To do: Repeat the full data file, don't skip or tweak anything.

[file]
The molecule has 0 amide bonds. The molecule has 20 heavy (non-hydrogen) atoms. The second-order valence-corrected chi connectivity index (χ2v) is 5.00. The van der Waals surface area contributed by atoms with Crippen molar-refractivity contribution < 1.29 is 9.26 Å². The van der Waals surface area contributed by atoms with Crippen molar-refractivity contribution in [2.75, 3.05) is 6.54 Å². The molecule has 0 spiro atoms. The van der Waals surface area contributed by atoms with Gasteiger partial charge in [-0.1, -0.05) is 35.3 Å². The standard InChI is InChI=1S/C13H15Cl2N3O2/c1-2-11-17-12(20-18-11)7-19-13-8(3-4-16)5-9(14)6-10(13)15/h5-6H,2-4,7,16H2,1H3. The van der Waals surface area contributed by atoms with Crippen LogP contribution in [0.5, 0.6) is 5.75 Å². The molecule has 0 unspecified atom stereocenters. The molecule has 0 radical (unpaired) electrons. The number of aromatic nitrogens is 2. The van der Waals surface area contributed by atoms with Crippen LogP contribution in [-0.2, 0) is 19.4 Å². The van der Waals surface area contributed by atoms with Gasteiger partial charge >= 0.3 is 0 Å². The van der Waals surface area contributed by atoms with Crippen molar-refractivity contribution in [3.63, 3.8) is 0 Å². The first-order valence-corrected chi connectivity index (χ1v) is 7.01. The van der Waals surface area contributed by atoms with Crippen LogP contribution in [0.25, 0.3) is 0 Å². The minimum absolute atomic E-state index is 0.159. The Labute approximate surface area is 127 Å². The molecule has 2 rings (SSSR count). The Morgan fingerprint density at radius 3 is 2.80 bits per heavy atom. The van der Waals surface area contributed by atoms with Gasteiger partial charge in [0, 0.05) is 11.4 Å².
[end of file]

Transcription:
The molecule has 0 amide bonds. The molecule has 20 heavy (non-hydrogen) atoms. The second-order valence-corrected chi connectivity index (χ2v) is 5.00. The van der Waals surface area contributed by atoms with Crippen molar-refractivity contribution < 1.29 is 9.26 Å². The van der Waals surface area contributed by atoms with Crippen molar-refractivity contribution in [2.75, 3.05) is 6.54 Å². The molecule has 0 spiro atoms. The van der Waals surface area contributed by atoms with Gasteiger partial charge in [-0.1, -0.05) is 35.3 Å². The standard InChI is InChI=1S/C13H15Cl2N3O2/c1-2-11-17-12(20-18-11)7-19-13-8(3-4-16)5-9(14)6-10(13)15/h5-6H,2-4,7,16H2,1H3. The van der Waals surface area contributed by atoms with Crippen LogP contribution in [0.5, 0.6) is 5.75 Å². The molecule has 0 unspecified atom stereocenters. The molecule has 0 radical (unpaired) electrons. The number of aromatic nitrogens is 2. The van der Waals surface area contributed by atoms with Crippen LogP contribution in [-0.2, 0) is 19.4 Å². The van der Waals surface area contributed by atoms with Gasteiger partial charge >= 0.3 is 0 Å². The van der Waals surface area contributed by atoms with Crippen molar-refractivity contribution in [3.63, 3.8) is 0 Å². The first-order valence-corrected chi connectivity index (χ1v) is 7.01. The van der Waals surface area contributed by atoms with Crippen LogP contribution in [0.25, 0.3) is 0 Å². The minimum absolute atomic E-state index is 0.159. The Labute approximate surface area is 127 Å². The molecule has 2 rings (SSSR count). The Morgan fingerprint density at radius 3 is 2.80 bits per heavy atom. The van der Waals surface area contributed by atoms with Gasteiger partial charge in [0, 0.05) is 11.4 Å².